State funding boosts 6 affordable housing projects
Six housing proposals projects in area communities have been selected to share in state funding aimed at helping build and preserve low-cost rental units in Massachusetts.
The projects, two each in Beverly and Somerville, and one each in Danvers and Gloucester, will together add 124 affordable housing units in the region while rehabilitating one existing unit.
They are among 24 rental developments in 15 communities that were awarded a total of $64.5 million in housing resources and tax credits. Overall, the projects will create or preserve 1,071 rental units, 977 of which will be affordable to low- or moderate-income working families and individuals, including 190 households transitioning from homelessness. The work is expected to create 1,500 construction jobs, including 210 from the projects in this region.
Two of the awards went to projects that are being undertaken by the nonprofit Somerville Community Corporation. “We’re thrilled,’’ said Danny LeBlanc, the agency’s executive director.
The corporation received $619,550 in federal low-income tax credits and $2.6 million in housing subsidies for the third phase of Saint Polycarp Village, a project to develop affordable rental housing on the site of the former St. Polycarp parish, at Mystic Avenue and Temple Street, which it acquired in 2006.
State subsidies are typically no-interest deferred loans that are due at the end of a required period - usually 30 years. In order to maintain long-term affordability of units, the state commonly extends the deferral period, said Mary-Leah Assad, spokeswoman for the state Department of Housing and Community Development.
In the Saint Polycarp Village project’s first phase, the corporation built 24 affordable units on three commercial spaces. In the second phase, set for completion next month, the agency is building 29 affordable units and a community space on the site of the parish’s former convent and library. Phase III calls for 31 affordable units on the site of the former parish school.
The corporation also was awarded $1 million in subsidies for a $3 million project to construct a building at 75 Cross St. with eight units for currently homeless households.
LeBlanc said the funding awards provide the critical remaining financing needed for the two projects to move forward. The Cross Street project is expected to begin in January, and the Saint Polycarp Village construction in April.
“It’s gratifying,’’ he said of the agency receiving grants for two projects, noting that “there are a lot of worthy projects out there.’’
The YMCA of the North Shore and the North Shore Community Development Corporation were awarded $826,240 in state and federal low-income housing tax credits for the second phase of Holcroft Park Homes, in Beverly’s Gloucester Crossing section. The project, on Grant and Mill streets, involves creating 58 units of rental housing in seven new buildings. The complex is replacing 11 aging buildings.
The intent is to “transform what was a very challenging neighborhood in Beverly . . . into a place where most people would like to live,’’ said Jack Meany, the regional YMCA’s chief executive.
The first phase is nearing completion, with its 29 apartments in line to be rented next month. Work on the next phase is expected to begin in April.
“We are more than pleased,’’ Meany said of the state funding, which he called essential for the second phase. “We have a soft spot for this project in our hearts, and the fact that it is going to get done now, how we envisioned it, is just terrific.’’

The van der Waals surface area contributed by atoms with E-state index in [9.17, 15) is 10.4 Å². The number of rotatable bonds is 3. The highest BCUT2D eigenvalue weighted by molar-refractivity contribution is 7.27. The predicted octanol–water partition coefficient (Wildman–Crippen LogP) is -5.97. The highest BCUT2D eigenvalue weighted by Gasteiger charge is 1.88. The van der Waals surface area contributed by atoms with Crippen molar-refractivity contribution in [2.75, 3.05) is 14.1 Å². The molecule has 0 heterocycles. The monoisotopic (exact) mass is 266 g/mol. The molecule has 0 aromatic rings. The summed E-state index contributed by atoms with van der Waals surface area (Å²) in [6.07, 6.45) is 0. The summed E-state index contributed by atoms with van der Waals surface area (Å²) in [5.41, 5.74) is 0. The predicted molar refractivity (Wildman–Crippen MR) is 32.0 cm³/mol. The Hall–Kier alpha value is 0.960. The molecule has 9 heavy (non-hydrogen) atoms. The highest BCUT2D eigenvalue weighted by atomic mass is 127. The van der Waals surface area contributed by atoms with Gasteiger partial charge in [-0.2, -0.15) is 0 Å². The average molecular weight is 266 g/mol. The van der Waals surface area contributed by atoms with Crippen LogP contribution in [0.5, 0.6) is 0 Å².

Action Inc. will receive $575,145 in subsidies for a $1.3 million project to create four affordable units in two duplexes it is building on a vacant lot at 26-28 Marsh St. in Gloucester.
Peggy Hegarty-Steck, Action Inc.’s director of administration and program operations, said the funding provided the last key financing needed for the project, which earlier received $400,000 in federal funds from the North Shore HOME Consortium and $40,000 from Gloucester’s Affordable Housing Trust.
“We had put together a schedule we wanted to be able to adhere to, to get the units up and running as soon as possible, because there is such a strong need for housing, particularly for homeless families,’’ she said.
With the state award, the nonprofit agency is aiming to have construction begin next spring; it acquired the Marsh Street property last year.
The Beverly Housing Authority will get $500,000 in state housing subsidies for a $1.6 million project to rehabilitate a rental home on Spring Street, behind the MBTA commuter rail’s Montserrat Station, and create four affordable units in two duplexes it will build on the same property.
The state award completes a financing package for the project, which the town’s Housing Authority hopes to begin building next spring, according to Alice Krapf, a development consultant who is assisting the agency.
“I can’t tell you how pleased we are,’’ she said. “This is just the sweetest little project, and it fits in so nicely with the neighborhood.’’
In Danvers, the state awarded $813,176 in federal low-income housing tax credits and $1.55 million in housing subsidies to the Kavanagh Advisory Group for the first phase of Conifer Hill Commons, a project calling for 90 affordable units at 121 Conifer Hill Drive. The undeveloped site is near the intersections of routes 1 and 62, behind the Super Stop & Shop plaza.
The first phase of the project calls for 48 units, five of which will be reserved for families with extremely low incomes.